There’s several benefits of taking the apprenticeship route over a full-time degree at university. The biggest for me was being able to gain ‘real-world’ experience at the same time, something I think has been invaluable. Not only has it helped me complete my degree, I feel it puts me ahead of where I’d be doing a full-time degree with respect to the skills and knowledge I have gained. I feel with the experience I’ve gained, I have a much clearer idea of exactly what projects drive me and where I want to specialise. When searching for full-time Masters courses, I also had to consider finances – both with funding the course and the living expenses. With the apprenticeship I have not had to worry about this at all, in fact I’m now in a better position to be financially secure than I ever would have been doing a full-time degree.


What subject areas are you studying as part of your university Masters course?

The course has broadly covered most aspects of bioinformatics. This includes next generation sequencing, omics, machine learning, statistics and programming. All modules have assignments that directly apply to real-life bioinformatics work. At the end of the taught modules, I took part in a 10-week group project, bringing together everything that I had learnt through the course. This was then followed up by my thesis, based off a project I completed at work. What’s great is that the work I do at AZ has helped me with some modules at university and vice versa!


How is what you are doing making an impact within the organisation?

What I do at AZ directly impacts how the scientists in the labs work. Automating some of their tasks and thus also reducing the likelihood of errors, speeds up the drug discovery process. By creating new apps I am also expanding this service and by updating older apps, I am making it more robust. It’s great being able to see the work my team and I do being put to use everyday by the lab scientists around us.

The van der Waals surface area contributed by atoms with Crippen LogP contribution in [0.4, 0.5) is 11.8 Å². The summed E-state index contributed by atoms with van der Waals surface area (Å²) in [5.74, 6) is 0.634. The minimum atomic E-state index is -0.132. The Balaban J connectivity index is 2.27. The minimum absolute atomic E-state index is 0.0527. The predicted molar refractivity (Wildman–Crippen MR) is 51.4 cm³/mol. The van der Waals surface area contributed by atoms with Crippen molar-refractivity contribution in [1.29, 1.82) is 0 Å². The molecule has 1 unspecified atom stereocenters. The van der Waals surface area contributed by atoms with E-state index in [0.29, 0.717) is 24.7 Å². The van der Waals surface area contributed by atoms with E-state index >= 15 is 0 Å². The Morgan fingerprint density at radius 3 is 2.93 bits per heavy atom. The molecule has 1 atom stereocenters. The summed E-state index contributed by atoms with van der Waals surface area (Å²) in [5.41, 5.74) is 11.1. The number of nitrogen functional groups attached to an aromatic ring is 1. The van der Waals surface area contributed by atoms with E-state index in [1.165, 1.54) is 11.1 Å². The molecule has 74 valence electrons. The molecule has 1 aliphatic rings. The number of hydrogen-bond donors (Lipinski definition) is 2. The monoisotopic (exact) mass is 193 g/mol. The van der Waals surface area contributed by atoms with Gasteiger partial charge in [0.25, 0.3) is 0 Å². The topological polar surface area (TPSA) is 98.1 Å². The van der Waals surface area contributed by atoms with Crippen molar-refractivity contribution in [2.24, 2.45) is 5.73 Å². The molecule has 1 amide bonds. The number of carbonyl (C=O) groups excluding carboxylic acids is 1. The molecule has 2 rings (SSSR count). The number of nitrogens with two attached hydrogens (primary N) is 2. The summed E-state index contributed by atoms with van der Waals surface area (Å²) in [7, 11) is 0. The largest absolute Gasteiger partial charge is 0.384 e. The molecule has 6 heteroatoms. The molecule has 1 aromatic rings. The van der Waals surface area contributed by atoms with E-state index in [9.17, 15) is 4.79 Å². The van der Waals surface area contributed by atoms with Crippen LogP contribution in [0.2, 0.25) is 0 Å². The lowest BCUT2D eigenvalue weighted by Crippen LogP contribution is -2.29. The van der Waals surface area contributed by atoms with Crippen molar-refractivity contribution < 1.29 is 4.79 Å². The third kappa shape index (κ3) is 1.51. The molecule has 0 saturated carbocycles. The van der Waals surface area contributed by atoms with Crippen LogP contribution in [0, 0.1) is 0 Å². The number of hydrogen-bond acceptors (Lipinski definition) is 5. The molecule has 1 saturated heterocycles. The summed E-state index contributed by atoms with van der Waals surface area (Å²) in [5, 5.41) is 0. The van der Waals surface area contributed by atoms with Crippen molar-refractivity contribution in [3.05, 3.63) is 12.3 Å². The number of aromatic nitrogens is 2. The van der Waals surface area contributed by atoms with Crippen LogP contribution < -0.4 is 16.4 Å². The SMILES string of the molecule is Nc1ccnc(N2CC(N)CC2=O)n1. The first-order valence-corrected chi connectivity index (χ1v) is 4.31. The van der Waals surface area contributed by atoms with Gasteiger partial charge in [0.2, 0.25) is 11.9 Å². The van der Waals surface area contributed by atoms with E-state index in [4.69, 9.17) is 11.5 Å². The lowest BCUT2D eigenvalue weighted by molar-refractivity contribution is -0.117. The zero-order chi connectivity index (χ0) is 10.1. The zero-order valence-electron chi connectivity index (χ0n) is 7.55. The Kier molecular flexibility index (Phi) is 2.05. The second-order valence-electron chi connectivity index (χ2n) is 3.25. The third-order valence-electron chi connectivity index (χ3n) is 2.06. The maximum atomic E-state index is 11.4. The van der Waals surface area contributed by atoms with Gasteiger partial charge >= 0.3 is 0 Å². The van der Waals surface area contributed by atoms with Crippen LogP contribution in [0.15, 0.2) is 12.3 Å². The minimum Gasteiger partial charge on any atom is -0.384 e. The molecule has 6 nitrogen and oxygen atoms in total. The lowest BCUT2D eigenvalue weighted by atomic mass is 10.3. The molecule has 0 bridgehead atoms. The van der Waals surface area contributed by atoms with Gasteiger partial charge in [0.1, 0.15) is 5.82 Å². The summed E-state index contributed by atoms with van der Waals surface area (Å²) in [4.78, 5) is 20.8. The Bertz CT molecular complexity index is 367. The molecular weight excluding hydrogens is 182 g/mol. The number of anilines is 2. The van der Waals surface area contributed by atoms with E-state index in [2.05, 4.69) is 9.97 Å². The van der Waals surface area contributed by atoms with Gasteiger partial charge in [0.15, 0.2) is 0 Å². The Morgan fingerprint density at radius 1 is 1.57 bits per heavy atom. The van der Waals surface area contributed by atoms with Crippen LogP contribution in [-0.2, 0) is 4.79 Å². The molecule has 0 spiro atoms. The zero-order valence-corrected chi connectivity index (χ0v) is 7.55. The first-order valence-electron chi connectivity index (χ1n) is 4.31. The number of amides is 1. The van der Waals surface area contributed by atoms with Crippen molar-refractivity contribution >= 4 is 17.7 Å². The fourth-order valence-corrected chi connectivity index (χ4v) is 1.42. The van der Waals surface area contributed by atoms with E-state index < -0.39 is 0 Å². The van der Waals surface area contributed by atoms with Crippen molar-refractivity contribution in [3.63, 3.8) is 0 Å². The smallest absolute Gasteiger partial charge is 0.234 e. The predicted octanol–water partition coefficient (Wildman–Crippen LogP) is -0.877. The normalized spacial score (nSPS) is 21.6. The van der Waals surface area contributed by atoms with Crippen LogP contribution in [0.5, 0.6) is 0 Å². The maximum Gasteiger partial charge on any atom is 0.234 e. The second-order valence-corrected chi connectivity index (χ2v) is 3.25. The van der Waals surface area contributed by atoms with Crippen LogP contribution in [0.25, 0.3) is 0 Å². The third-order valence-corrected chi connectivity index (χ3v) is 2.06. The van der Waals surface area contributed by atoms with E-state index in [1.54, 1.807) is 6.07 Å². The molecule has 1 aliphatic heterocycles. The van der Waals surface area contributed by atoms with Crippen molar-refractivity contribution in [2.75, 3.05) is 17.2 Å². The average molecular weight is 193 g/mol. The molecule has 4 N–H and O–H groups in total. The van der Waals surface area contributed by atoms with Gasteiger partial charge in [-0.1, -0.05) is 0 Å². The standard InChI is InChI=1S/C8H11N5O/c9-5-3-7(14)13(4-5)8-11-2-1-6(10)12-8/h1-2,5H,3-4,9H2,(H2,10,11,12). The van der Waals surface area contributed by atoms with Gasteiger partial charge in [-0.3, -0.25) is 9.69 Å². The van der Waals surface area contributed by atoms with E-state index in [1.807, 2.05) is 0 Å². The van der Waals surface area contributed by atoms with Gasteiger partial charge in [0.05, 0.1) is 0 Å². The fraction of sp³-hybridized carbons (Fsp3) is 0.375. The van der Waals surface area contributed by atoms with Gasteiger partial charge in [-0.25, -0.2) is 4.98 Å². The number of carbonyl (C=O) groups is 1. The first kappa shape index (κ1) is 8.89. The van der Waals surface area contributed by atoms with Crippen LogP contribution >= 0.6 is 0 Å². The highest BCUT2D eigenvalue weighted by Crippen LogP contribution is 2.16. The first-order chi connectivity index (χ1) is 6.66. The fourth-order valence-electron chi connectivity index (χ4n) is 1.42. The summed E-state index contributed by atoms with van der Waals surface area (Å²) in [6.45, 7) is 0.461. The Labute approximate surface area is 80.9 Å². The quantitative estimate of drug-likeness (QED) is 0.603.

What advice would you give other young people interested in pursuing a career in scientific data analysis/bioinformatics?

Get stuck in straight away! There’s so much to take on board in a role such as this, so starting early always puts you on a good footing. It’s really beneficial to use some free online courses as a way of starting to learn the basics of programming. Obviously the biology is very important too, so developing your understanding of modern techniques in topics such as DNA sequencing and omics will be beneficial when it comes to making yourself a standout candidate in a job interview.

Outside of the technical advice, I think it’s useful to get comfortable with not always being in your comfort zone. Not many days are the same in my role, with different challenges popping up at least weekly! To me, that’s one of the fun sides of the job. There’s so much to learn and so many new projects to get involved in that you’re always kept on your feet.


What’s next for you?

I’ve just completed the Masters portion of my apprenticeship and officially only have a few months left. In this time I’m preparing for my end point assessment, the last stage in completing my apprenticeship. There’s also still some unfinished work to complete on a couple of projects I have, so I’ll be wrapping that up too! Once my apprenticeship is over, I’ll be looking at becoming a full-time Bioinformatics Scientist and continuing my journey of development. I’ve really enjoyed the software development side of my work, so will be looking down that line of work in future positions!